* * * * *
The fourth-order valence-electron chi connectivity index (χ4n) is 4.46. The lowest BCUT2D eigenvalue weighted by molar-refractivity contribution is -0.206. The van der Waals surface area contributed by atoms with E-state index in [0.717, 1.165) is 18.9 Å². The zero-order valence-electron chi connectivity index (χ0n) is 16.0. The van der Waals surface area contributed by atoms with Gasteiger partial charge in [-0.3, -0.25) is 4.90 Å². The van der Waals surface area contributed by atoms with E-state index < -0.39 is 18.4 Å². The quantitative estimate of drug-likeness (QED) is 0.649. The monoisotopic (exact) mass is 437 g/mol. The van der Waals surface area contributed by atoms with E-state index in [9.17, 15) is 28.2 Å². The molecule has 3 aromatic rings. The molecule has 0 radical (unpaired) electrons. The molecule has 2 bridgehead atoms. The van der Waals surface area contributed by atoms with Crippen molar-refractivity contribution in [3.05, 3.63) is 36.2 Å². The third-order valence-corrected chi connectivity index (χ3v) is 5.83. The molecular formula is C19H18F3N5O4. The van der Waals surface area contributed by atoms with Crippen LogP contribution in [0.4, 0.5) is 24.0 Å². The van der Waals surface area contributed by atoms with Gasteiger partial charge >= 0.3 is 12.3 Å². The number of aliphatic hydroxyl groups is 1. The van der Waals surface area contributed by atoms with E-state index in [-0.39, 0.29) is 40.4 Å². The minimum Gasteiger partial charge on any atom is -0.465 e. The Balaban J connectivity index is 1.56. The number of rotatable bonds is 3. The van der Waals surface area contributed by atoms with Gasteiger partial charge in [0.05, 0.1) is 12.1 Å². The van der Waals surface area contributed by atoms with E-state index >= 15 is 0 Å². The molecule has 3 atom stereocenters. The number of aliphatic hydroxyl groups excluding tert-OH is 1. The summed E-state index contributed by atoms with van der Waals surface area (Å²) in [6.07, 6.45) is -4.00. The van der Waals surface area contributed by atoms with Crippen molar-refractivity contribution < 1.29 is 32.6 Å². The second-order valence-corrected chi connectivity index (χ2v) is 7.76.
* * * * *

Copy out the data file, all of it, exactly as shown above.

The fourth-order valence-electron chi connectivity index (χ4n) is 4.46. The lowest BCUT2D eigenvalue weighted by molar-refractivity contribution is -0.206. The van der Waals surface area contributed by atoms with E-state index in [0.717, 1.165) is 18.9 Å². The zero-order valence-electron chi connectivity index (χ0n) is 16.0. The van der Waals surface area contributed by atoms with Gasteiger partial charge in [-0.3, -0.25) is 4.90 Å². The van der Waals surface area contributed by atoms with E-state index < -0.39 is 18.4 Å². The quantitative estimate of drug-likeness (QED) is 0.649. The monoisotopic (exact) mass is 437 g/mol. The van der Waals surface area contributed by atoms with E-state index in [9.17, 15) is 28.2 Å². The molecule has 3 aromatic rings. The molecule has 0 radical (unpaired) electrons. The molecule has 2 bridgehead atoms. The van der Waals surface area contributed by atoms with Crippen molar-refractivity contribution in [3.05, 3.63) is 36.2 Å². The third-order valence-corrected chi connectivity index (χ3v) is 5.83. The molecular formula is C19H18F3N5O4. The van der Waals surface area contributed by atoms with Crippen LogP contribution in [0.4, 0.5) is 24.0 Å². The van der Waals surface area contributed by atoms with Gasteiger partial charge >= 0.3 is 12.3 Å². The number of aliphatic hydroxyl groups is 1. The van der Waals surface area contributed by atoms with E-state index in [-0.39, 0.29) is 40.4 Å². The minimum Gasteiger partial charge on any atom is -0.465 e. The Balaban J connectivity index is 1.56. The number of rotatable bonds is 3. The van der Waals surface area contributed by atoms with Gasteiger partial charge in [0.05, 0.1) is 12.1 Å². The van der Waals surface area contributed by atoms with E-state index >= 15 is 0 Å². The molecule has 3 atom stereocenters. The number of aliphatic hydroxyl groups excluding tert-OH is 1. The summed E-state index contributed by atoms with van der Waals surface area (Å²) in [6.07, 6.45) is -4.00. The van der Waals surface area contributed by atoms with Crippen molar-refractivity contribution < 1.29 is 32.6 Å². The second-order valence-corrected chi connectivity index (χ2v) is 7.76.